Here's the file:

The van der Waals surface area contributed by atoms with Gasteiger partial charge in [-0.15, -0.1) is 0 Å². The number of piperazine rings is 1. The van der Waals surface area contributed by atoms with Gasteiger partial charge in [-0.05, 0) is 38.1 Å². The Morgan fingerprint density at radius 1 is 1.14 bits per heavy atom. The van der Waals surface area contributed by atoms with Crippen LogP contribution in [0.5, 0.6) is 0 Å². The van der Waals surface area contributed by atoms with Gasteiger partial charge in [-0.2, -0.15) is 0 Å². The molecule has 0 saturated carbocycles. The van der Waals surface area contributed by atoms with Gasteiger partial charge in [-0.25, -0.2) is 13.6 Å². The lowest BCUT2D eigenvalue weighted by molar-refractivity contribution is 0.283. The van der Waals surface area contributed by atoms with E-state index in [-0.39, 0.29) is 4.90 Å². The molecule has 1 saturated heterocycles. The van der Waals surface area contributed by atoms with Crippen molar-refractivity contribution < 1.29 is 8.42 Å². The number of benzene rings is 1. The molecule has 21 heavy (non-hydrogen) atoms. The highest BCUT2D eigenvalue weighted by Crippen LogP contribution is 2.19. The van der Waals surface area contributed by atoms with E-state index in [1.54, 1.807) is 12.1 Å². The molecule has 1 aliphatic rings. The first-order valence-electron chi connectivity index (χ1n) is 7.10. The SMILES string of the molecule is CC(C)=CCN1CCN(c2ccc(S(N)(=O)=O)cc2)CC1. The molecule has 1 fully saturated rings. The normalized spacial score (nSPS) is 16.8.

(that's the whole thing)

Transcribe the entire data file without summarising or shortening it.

The van der Waals surface area contributed by atoms with Gasteiger partial charge in [-0.15, -0.1) is 0 Å². The number of piperazine rings is 1. The van der Waals surface area contributed by atoms with Gasteiger partial charge in [-0.05, 0) is 38.1 Å². The Morgan fingerprint density at radius 1 is 1.14 bits per heavy atom. The van der Waals surface area contributed by atoms with Crippen LogP contribution in [0.5, 0.6) is 0 Å². The van der Waals surface area contributed by atoms with Gasteiger partial charge in [-0.2, -0.15) is 0 Å². The molecule has 0 saturated carbocycles. The van der Waals surface area contributed by atoms with Gasteiger partial charge in [-0.25, -0.2) is 13.6 Å². The lowest BCUT2D eigenvalue weighted by molar-refractivity contribution is 0.283. The van der Waals surface area contributed by atoms with E-state index in [-0.39, 0.29) is 4.90 Å². The molecule has 1 saturated heterocycles. The van der Waals surface area contributed by atoms with Crippen molar-refractivity contribution < 1.29 is 8.42 Å². The number of benzene rings is 1. The molecule has 21 heavy (non-hydrogen) atoms. The highest BCUT2D eigenvalue weighted by Crippen LogP contribution is 2.19. The van der Waals surface area contributed by atoms with E-state index in [1.54, 1.807) is 12.1 Å². The molecule has 1 aliphatic rings. The first-order valence-electron chi connectivity index (χ1n) is 7.10. The SMILES string of the molecule is CC(C)=CCN1CCN(c2ccc(S(N)(=O)=O)cc2)CC1. The molecule has 1 fully saturated rings. The normalized spacial score (nSPS) is 16.8.